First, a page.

• locally-engaged-staff complain about pay, benefits, & continually training new bosses, but have low turnover & are well-respected.
  • foreign service officers are trained in local languages, but Kralev couldn’t evaluate how well.  The foreign service tries to give each FSO @ least 2 languages.  He was told that each hire is a $5M investment.  In sum, in these positions, who you work for & what you work on are vitally important.

In the future, keep your eye on the Center on the Practice of Diplomacy


President of Turkey on their economic & foreign policy priorities

Wednesday 20 June, 2012

The Chicago Council on Global Affairs hosted Abdullah Gül, President of Turkey.  Here’s a summary of his address:

Turkey is expanding it’s diplomatic forces by opening 21 embassies in Latin America, 34 in Africa, & more.  Turkey has the 2nd fastest growing economy in the world, trailing only China, with GDP tripling & trade volume quadrupling in the last decade.  Turkey joined NATO in 1952, but is it merely an ally of NATO?  They must balance the freedom granted its citizens with the rights given to those citizens.  It’s geography/location make Turkey a center of trade, literally as well as figuratively.  They have only recently reached out to countries in their own region to build bridges with them & have been quite successful @ it.  Many democratic reforms started in 2003 which enhanced human rights & the rule of law.  Have the Turks been too ambitious & independent?  It depends on how you see the values of the free world.  It’s in the interest of everyone to change in the right direction.  Turkey was elevated to the 3rd level of the G20.  Diplomatically, Turkey is most active in Syria & Yemen, where they are in touch with the opposition as well as those in power.  Dictatorships & democracies don’t change easily.  The highest priority is cooperation within the region.  They have no choice but to pursue a solution.  Turkey has a large assistance program for Afghanistan, opening hospitals, etc.  Afghanistan’s future lies in the hands of its own people.  Turkey gets along well with the US, & seeks a diplomatic multiplier in cooperation in the Middle East.  Turkey will be the President of the G20 2015-16.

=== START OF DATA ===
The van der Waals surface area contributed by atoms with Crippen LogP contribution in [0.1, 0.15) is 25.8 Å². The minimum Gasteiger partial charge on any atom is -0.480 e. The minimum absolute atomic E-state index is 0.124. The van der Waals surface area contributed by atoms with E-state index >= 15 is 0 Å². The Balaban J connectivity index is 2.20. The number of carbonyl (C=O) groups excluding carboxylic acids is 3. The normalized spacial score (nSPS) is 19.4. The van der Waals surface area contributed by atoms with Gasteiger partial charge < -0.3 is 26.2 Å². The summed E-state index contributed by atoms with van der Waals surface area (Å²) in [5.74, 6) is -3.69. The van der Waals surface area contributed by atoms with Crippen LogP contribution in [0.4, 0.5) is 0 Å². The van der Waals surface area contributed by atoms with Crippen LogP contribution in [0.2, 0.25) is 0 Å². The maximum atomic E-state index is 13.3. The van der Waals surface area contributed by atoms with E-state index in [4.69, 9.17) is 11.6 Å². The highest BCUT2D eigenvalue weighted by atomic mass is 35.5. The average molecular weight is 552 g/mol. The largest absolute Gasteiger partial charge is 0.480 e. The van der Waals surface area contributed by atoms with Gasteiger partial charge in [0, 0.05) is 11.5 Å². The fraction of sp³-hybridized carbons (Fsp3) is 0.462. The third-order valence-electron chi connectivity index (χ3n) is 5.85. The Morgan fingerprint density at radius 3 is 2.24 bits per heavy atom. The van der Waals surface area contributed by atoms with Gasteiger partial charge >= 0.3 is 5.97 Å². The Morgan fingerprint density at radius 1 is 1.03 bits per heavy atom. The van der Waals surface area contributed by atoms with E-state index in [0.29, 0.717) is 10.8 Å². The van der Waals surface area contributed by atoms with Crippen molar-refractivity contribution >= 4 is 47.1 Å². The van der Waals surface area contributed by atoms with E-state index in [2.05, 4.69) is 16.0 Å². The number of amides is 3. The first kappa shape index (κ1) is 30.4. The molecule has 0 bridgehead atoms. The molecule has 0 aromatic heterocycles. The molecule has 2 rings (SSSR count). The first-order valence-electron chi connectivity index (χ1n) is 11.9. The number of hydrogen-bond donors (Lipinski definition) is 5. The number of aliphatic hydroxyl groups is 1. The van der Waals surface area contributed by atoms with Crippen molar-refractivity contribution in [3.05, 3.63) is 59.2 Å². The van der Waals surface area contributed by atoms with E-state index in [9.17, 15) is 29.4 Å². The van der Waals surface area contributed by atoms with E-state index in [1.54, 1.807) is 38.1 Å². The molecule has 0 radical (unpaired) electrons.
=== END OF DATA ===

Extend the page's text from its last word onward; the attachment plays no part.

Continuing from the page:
Turkey must reform constantly.  Here are some of the reforms which are needed:

  • become more investment & trade-friendly
  • address the budget deficit that’s 1.4% of GDP & public debt that’s 39% of GDP
  • strengthen banks, which have already been growing @ 9%
  • create  jobs, on par with 4M the last 3 years
  • bring predictability to policy choices
  • new incentives for investment
  • increase productivity with vocational training (after the visit in Chicago, he’s off to Silicon Valley)
  • strive to become a virtuous power with mutual cooperation towards common goals, recognizing the value of partnerships,  & not by imposing things on people


  • Gül believes a 2-state solution is rational & realistic for Israel & Palestine
  • Women should be included in democracy, in Morocco & elsewhere
  • As Turkey approaches it’s 100 year anniversary, their vision for scientific infrastructure is to be 1 top 10 economy by 2023, therefore economic development must mobilize an R&D focus, indicated by an increase from 70 to 170 universities in the last 10 years
  • Turkey participated on behalf of NATO in evacuations of Libya with 2 ships & 6 planes
  • domestic violence exists in Turkey & the media loves to cover it, but it’s no worse than in other places